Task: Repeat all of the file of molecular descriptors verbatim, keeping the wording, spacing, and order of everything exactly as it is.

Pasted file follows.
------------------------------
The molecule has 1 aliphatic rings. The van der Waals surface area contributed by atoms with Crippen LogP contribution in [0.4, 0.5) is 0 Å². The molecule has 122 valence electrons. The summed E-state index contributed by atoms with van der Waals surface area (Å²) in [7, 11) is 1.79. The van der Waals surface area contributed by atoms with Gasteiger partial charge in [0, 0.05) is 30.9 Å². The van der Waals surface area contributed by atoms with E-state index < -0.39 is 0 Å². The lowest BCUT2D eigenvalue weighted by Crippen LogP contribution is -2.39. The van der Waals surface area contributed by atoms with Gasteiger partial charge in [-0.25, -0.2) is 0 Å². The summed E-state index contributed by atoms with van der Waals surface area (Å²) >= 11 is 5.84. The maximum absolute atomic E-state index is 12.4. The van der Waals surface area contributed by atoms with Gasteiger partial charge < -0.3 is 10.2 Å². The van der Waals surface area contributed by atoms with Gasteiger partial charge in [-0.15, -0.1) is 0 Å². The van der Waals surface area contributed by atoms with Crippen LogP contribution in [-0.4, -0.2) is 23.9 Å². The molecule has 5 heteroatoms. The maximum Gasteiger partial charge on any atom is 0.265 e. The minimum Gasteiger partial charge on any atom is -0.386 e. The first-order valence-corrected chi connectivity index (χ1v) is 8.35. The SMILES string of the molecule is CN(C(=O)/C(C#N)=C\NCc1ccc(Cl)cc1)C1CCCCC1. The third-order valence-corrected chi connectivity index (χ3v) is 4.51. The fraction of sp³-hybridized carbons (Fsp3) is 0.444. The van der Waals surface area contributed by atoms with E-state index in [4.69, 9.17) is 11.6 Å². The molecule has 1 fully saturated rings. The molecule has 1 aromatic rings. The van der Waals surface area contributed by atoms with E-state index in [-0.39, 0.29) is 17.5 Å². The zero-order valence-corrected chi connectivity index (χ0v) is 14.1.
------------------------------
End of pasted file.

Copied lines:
The molecule has 1 aliphatic rings. The van der Waals surface area contributed by atoms with Crippen LogP contribution in [0.4, 0.5) is 0 Å². The molecule has 122 valence electrons. The summed E-state index contributed by atoms with van der Waals surface area (Å²) in [7, 11) is 1.79. The van der Waals surface area contributed by atoms with Gasteiger partial charge in [0, 0.05) is 30.9 Å². The van der Waals surface area contributed by atoms with E-state index < -0.39 is 0 Å². The lowest BCUT2D eigenvalue weighted by Crippen LogP contribution is -2.39. The van der Waals surface area contributed by atoms with Gasteiger partial charge in [-0.25, -0.2) is 0 Å². The summed E-state index contributed by atoms with van der Waals surface area (Å²) >= 11 is 5.84. The maximum absolute atomic E-state index is 12.4. The van der Waals surface area contributed by atoms with Gasteiger partial charge < -0.3 is 10.2 Å². The van der Waals surface area contributed by atoms with Gasteiger partial charge in [-0.15, -0.1) is 0 Å². The van der Waals surface area contributed by atoms with Crippen LogP contribution in [-0.4, -0.2) is 23.9 Å². The molecule has 5 heteroatoms. The maximum Gasteiger partial charge on any atom is 0.265 e. The minimum Gasteiger partial charge on any atom is -0.386 e. The first-order valence-corrected chi connectivity index (χ1v) is 8.35. The SMILES string of the molecule is CN(C(=O)/C(C#N)=C\NCc1ccc(Cl)cc1)C1CCCCC1. The third-order valence-corrected chi connectivity index (χ3v) is 4.51. The fraction of sp³-hybridized carbons (Fsp3) is 0.444. The van der Waals surface area contributed by atoms with E-state index in [4.69, 9.17) is 11.6 Å². The molecule has 1 fully saturated rings. The molecule has 1 aromatic rings. The van der Waals surface area contributed by atoms with E-state index in [-0.39, 0.29) is 17.5 Å². The zero-order valence-corrected chi connectivity index (χ0v) is 14.1.